And if you happen to be someone who has a passion and talent for making real things, but also a passion and talent for building big successful businesses, who knows– you might just end up being the next big time startup founder! If you do, try not to be evil :-)

 

SoCaNoCha – New York’s hottest new neighborhood

New York City is known for its legendary neighborhoods. Some of these neighborhoods have boring, self-descriptive names, like Midtown– which is, boringly, in the middle of town. Some have deceptive names, like the Upper West Side– which is above midtown, but below Harlem and far below Inwood.

Some neighborhoods have funny-sounding names that are convoluted abbreviations to describe their approximate location. SoHo, for instance, is short for “South of Houston.” Brooklyn’s DUMBO is short for Down Under the Manhattan Bridge Overpass, which is itself shortened from its original name DUMBOWTMULNAT – Down Under the Manhattan Bridge Overpass Where Trains Make Unbelievably Loud Noises All the Time.

More recently, real estate developers have been trying to coin their own neighborhoods like MiMa (Mid-Manhattan) or NoMad (North of Madison Square Park) in the hopes of attracting condo buyers and new businesses.

Here at New Work City, we sit at the intersection of three distinct, historic neighborhoods. To our north is the shopping and fashion mecca of SoHo. To our west is the fancy and cultured TriBeCa, short for Triangle Below Canal Street, home to Jay Z and the original Duane Reade. To our east is Chinatown, home of delicious dumplings, knockoff bags, fake IDs, illegal fireworks, and strange smells.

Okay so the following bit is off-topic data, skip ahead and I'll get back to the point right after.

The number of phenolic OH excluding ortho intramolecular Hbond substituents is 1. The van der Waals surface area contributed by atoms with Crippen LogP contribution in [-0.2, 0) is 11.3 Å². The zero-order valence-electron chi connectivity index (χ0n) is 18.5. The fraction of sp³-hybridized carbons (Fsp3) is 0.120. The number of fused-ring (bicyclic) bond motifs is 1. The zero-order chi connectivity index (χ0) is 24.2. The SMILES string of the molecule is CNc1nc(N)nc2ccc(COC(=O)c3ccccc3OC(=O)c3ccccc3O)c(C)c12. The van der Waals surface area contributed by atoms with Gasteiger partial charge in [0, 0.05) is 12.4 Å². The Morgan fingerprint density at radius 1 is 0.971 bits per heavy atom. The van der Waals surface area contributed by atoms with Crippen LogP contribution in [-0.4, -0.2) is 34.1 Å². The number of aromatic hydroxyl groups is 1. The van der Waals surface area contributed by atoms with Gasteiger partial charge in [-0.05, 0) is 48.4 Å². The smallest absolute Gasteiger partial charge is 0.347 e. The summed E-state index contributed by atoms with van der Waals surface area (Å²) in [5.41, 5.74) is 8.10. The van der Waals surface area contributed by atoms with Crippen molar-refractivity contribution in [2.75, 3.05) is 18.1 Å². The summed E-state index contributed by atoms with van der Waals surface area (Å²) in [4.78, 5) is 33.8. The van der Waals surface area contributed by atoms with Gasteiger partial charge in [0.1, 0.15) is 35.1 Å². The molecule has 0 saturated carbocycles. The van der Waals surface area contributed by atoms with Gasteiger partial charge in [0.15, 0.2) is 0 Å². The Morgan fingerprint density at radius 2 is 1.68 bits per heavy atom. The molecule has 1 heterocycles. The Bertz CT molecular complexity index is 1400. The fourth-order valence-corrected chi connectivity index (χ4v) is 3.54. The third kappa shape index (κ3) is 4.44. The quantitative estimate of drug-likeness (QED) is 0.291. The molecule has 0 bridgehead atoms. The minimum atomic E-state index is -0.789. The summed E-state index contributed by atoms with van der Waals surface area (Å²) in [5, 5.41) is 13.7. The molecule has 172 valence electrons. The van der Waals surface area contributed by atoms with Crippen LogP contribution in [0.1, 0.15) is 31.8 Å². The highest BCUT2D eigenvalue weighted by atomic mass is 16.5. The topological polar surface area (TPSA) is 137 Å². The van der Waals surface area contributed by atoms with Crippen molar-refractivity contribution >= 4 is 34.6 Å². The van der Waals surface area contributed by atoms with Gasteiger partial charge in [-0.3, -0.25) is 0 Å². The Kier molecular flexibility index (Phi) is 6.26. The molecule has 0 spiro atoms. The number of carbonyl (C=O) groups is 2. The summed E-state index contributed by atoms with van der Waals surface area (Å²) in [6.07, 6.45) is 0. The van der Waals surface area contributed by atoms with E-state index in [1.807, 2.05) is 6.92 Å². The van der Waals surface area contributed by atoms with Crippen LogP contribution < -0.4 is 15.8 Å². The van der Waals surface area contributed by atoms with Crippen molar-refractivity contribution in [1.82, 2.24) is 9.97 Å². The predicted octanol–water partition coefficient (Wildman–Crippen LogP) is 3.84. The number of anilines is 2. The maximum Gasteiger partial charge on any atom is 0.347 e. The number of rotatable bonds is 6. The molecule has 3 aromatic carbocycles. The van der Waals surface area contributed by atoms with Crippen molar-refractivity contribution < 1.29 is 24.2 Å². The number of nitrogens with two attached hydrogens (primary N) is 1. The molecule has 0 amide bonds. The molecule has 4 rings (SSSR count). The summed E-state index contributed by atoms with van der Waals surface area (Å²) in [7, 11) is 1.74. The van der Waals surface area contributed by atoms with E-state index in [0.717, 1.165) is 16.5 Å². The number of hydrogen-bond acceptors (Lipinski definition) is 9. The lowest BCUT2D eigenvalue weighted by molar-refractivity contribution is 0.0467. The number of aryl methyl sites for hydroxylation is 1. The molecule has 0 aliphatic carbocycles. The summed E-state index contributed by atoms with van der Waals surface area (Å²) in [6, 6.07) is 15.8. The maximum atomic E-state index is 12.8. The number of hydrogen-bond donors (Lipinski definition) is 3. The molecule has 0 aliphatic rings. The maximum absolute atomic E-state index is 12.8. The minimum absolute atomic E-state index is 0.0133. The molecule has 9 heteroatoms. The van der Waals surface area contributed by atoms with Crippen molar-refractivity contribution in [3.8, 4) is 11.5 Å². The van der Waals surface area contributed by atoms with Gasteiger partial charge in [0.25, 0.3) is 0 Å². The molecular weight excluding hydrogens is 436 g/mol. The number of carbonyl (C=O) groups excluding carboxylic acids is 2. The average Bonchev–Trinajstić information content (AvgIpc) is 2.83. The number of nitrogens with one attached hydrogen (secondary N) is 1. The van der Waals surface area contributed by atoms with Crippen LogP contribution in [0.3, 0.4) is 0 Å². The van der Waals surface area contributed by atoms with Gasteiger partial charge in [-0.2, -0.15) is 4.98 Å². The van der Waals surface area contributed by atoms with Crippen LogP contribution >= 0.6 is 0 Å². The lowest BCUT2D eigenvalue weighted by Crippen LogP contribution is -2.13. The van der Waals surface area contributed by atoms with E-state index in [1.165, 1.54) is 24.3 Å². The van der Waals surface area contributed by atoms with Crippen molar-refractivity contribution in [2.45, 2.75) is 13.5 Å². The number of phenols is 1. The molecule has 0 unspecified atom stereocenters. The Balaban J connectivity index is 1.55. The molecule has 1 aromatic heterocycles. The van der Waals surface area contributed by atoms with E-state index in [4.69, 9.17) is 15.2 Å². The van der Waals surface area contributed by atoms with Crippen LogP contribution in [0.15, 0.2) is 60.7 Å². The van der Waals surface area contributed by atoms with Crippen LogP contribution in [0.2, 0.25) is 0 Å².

Our neighborhood doesn’t quite fit into any of these three areas, taking a few elements of each but not quite affiliating itself with any one. At NWC, we’re all about developing a culture and identity all our own. That’s why we are announcing today the formation of a new Business Improvement District, SoCaNoCha.

The following embedded presentation provides a handy explanation for the story of SoCaNoCha’s origins:

Welcome to SoCaNoCha – NYC’s hidden gem of a meta-neighborhood

If you haven’t visited NYC’s newest and most exciting new neighborhood, now is a great time to see all it has to offer.

Cortlandt Alley, famous alley seen in many movies and TV shows, including Boardwalk Empire, MIB 3, and the Smurfs.
Excellent Dumpling House does not lie. It has excellent dumplings.
Ready for an adventure? QR codes lead you to... who knows? Maybe something involving human trafficking, and you!
Economic growth: We now have a 7-Eleven! This has been shown time and again to be a clear indicator of a neighborhood that's ready to take off.
We even have something for hipsters!

Our volunteer spokesman

If you have any questions about the new neighborhood, this gentleman has volunteered to greet every single car and passerby to tell them all about the wonderful things SoCaNoCha has to offer. He will be on the corner of Lafayette and Walker just about every day, so look out for him!

No, really, look out for him. Especially if you’re in a moving vehicle. He’s going to get hit by a car very soon.

We hope you visit SoCaNoCha soon, and enjoy all of the wonderful things it has to offer!

 

SoCaNoCha - The Neighborhood In Between